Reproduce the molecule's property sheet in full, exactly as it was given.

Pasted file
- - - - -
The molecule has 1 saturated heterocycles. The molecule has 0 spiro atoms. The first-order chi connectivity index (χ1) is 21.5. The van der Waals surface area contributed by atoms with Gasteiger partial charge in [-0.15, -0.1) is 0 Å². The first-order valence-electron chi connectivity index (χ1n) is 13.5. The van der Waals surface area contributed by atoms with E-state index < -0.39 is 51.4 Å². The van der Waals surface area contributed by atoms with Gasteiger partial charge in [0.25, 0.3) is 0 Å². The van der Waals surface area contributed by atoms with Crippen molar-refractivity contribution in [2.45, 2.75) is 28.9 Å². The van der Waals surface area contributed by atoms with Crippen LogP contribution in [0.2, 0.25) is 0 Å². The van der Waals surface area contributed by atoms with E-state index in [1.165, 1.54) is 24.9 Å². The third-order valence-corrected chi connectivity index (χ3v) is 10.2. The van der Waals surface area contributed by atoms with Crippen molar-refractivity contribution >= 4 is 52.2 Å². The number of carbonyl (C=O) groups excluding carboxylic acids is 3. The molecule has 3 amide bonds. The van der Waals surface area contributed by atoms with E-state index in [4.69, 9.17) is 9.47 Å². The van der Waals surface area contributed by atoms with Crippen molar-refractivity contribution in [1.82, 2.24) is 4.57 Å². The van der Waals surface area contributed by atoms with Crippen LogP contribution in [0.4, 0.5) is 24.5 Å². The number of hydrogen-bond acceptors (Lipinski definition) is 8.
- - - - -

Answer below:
The molecule has 1 saturated heterocycles. The molecule has 0 spiro atoms. The first-order chi connectivity index (χ1) is 21.5. The van der Waals surface area contributed by atoms with Gasteiger partial charge in [-0.15, -0.1) is 0 Å². The first-order valence-electron chi connectivity index (χ1n) is 13.5. The van der Waals surface area contributed by atoms with E-state index < -0.39 is 51.4 Å². The van der Waals surface area contributed by atoms with Gasteiger partial charge in [0.25, 0.3) is 0 Å². The van der Waals surface area contributed by atoms with Crippen molar-refractivity contribution in [2.45, 2.75) is 28.9 Å². The van der Waals surface area contributed by atoms with Crippen LogP contribution in [0.2, 0.25) is 0 Å². The van der Waals surface area contributed by atoms with E-state index in [1.165, 1.54) is 24.9 Å². The third-order valence-corrected chi connectivity index (χ3v) is 10.2. The van der Waals surface area contributed by atoms with Crippen molar-refractivity contribution >= 4 is 52.2 Å². The number of carbonyl (C=O) groups excluding carboxylic acids is 3. The molecule has 3 amide bonds. The van der Waals surface area contributed by atoms with E-state index in [4.69, 9.17) is 9.47 Å². The van der Waals surface area contributed by atoms with Crippen molar-refractivity contribution in [1.82, 2.24) is 4.57 Å². The van der Waals surface area contributed by atoms with Crippen LogP contribution in [0.4, 0.5) is 24.5 Å². The number of hydrogen-bond acceptors (Lipinski definition) is 8.